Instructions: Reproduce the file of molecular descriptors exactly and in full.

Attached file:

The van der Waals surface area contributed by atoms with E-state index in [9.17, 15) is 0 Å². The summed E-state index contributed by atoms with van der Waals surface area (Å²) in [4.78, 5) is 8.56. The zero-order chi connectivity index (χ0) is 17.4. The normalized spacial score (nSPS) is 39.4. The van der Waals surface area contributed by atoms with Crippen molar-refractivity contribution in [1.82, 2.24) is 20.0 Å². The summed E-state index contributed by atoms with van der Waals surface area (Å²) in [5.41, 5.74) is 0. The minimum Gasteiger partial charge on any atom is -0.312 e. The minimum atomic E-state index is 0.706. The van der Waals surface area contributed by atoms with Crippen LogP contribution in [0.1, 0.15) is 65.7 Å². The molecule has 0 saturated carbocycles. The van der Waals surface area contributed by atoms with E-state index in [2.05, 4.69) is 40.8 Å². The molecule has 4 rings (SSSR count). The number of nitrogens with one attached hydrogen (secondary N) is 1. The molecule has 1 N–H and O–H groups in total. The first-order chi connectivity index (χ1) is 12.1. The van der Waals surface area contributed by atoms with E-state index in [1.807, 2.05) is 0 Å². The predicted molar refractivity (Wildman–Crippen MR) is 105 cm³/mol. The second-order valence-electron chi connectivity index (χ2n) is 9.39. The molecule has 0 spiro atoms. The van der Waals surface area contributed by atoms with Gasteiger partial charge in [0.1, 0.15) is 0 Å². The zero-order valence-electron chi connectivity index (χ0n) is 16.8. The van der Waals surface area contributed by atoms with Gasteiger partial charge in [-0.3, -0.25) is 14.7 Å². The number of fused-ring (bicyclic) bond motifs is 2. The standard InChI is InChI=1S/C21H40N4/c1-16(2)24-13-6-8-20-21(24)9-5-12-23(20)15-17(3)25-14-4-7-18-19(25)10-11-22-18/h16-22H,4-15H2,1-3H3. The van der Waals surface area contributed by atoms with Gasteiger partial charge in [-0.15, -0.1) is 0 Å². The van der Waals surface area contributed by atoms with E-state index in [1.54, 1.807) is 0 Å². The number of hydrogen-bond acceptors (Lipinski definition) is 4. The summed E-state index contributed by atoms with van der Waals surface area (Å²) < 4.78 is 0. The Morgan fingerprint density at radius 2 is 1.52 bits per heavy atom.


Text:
The van der Waals surface area contributed by atoms with E-state index in [9.17, 15) is 0 Å². The summed E-state index contributed by atoms with van der Waals surface area (Å²) in [4.78, 5) is 8.56. The zero-order chi connectivity index (χ0) is 17.4. The normalized spacial score (nSPS) is 39.4. The van der Waals surface area contributed by atoms with Crippen molar-refractivity contribution in [1.82, 2.24) is 20.0 Å². The summed E-state index contributed by atoms with van der Waals surface area (Å²) in [5.41, 5.74) is 0. The minimum Gasteiger partial charge on any atom is -0.312 e. The minimum atomic E-state index is 0.706. The van der Waals surface area contributed by atoms with Crippen LogP contribution in [0.1, 0.15) is 65.7 Å². The molecule has 0 saturated carbocycles. The van der Waals surface area contributed by atoms with E-state index in [2.05, 4.69) is 40.8 Å². The molecule has 4 rings (SSSR count). The number of nitrogens with one attached hydrogen (secondary N) is 1. The molecule has 1 N–H and O–H groups in total. The first-order chi connectivity index (χ1) is 12.1. The van der Waals surface area contributed by atoms with E-state index in [1.807, 2.05) is 0 Å². The predicted molar refractivity (Wildman–Crippen MR) is 105 cm³/mol. The second-order valence-electron chi connectivity index (χ2n) is 9.39. The molecule has 0 spiro atoms. The van der Waals surface area contributed by atoms with Gasteiger partial charge in [0.1, 0.15) is 0 Å². The zero-order valence-electron chi connectivity index (χ0n) is 16.8. The van der Waals surface area contributed by atoms with Gasteiger partial charge in [-0.3, -0.25) is 14.7 Å². The number of fused-ring (bicyclic) bond motifs is 2. The standard InChI is InChI=1S/C21H40N4/c1-16(2)24-13-6-8-20-21(24)9-5-12-23(20)15-17(3)25-14-4-7-18-19(25)10-11-22-18/h16-22H,4-15H2,1-3H3. The van der Waals surface area contributed by atoms with Gasteiger partial charge in [-0.15, -0.1) is 0 Å². The van der Waals surface area contributed by atoms with E-state index in [1.54, 1.807) is 0 Å². The number of hydrogen-bond acceptors (Lipinski definition) is 4. The summed E-state index contributed by atoms with van der Waals surface area (Å²) < 4.78 is 0. The Morgan fingerprint density at radius 2 is 1.52 bits per heavy atom.